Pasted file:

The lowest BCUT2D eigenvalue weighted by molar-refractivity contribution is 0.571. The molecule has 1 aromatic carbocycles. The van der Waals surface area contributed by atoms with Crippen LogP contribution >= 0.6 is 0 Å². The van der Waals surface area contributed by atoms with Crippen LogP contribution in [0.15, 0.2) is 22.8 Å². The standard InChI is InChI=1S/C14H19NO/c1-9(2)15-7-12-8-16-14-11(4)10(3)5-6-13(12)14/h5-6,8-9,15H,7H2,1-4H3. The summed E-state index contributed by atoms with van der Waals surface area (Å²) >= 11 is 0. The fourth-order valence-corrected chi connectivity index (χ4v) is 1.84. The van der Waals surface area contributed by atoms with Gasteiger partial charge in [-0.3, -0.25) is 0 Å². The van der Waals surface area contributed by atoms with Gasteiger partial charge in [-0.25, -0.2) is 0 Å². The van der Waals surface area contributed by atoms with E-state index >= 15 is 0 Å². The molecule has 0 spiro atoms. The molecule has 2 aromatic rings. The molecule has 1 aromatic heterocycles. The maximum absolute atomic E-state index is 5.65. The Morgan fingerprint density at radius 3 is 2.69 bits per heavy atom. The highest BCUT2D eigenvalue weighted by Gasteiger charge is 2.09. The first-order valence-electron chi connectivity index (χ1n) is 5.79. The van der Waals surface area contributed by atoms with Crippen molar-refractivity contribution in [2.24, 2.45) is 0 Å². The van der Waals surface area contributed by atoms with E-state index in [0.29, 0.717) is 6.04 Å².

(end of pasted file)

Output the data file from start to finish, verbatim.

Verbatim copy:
The lowest BCUT2D eigenvalue weighted by molar-refractivity contribution is 0.571. The molecule has 1 aromatic carbocycles. The van der Waals surface area contributed by atoms with Crippen LogP contribution >= 0.6 is 0 Å². The van der Waals surface area contributed by atoms with Crippen LogP contribution in [0.15, 0.2) is 22.8 Å². The standard InChI is InChI=1S/C14H19NO/c1-9(2)15-7-12-8-16-14-11(4)10(3)5-6-13(12)14/h5-6,8-9,15H,7H2,1-4H3. The summed E-state index contributed by atoms with van der Waals surface area (Å²) >= 11 is 0. The fourth-order valence-corrected chi connectivity index (χ4v) is 1.84. The van der Waals surface area contributed by atoms with Gasteiger partial charge in [-0.3, -0.25) is 0 Å². The van der Waals surface area contributed by atoms with Gasteiger partial charge in [-0.25, -0.2) is 0 Å². The van der Waals surface area contributed by atoms with E-state index >= 15 is 0 Å². The molecule has 0 spiro atoms. The molecule has 2 aromatic rings. The molecule has 1 aromatic heterocycles. The maximum absolute atomic E-state index is 5.65. The Morgan fingerprint density at radius 3 is 2.69 bits per heavy atom. The highest BCUT2D eigenvalue weighted by Gasteiger charge is 2.09. The first-order valence-electron chi connectivity index (χ1n) is 5.79. The van der Waals surface area contributed by atoms with Crippen molar-refractivity contribution in [2.24, 2.45) is 0 Å². The van der Waals surface area contributed by atoms with E-state index in [0.29, 0.717) is 6.04 Å².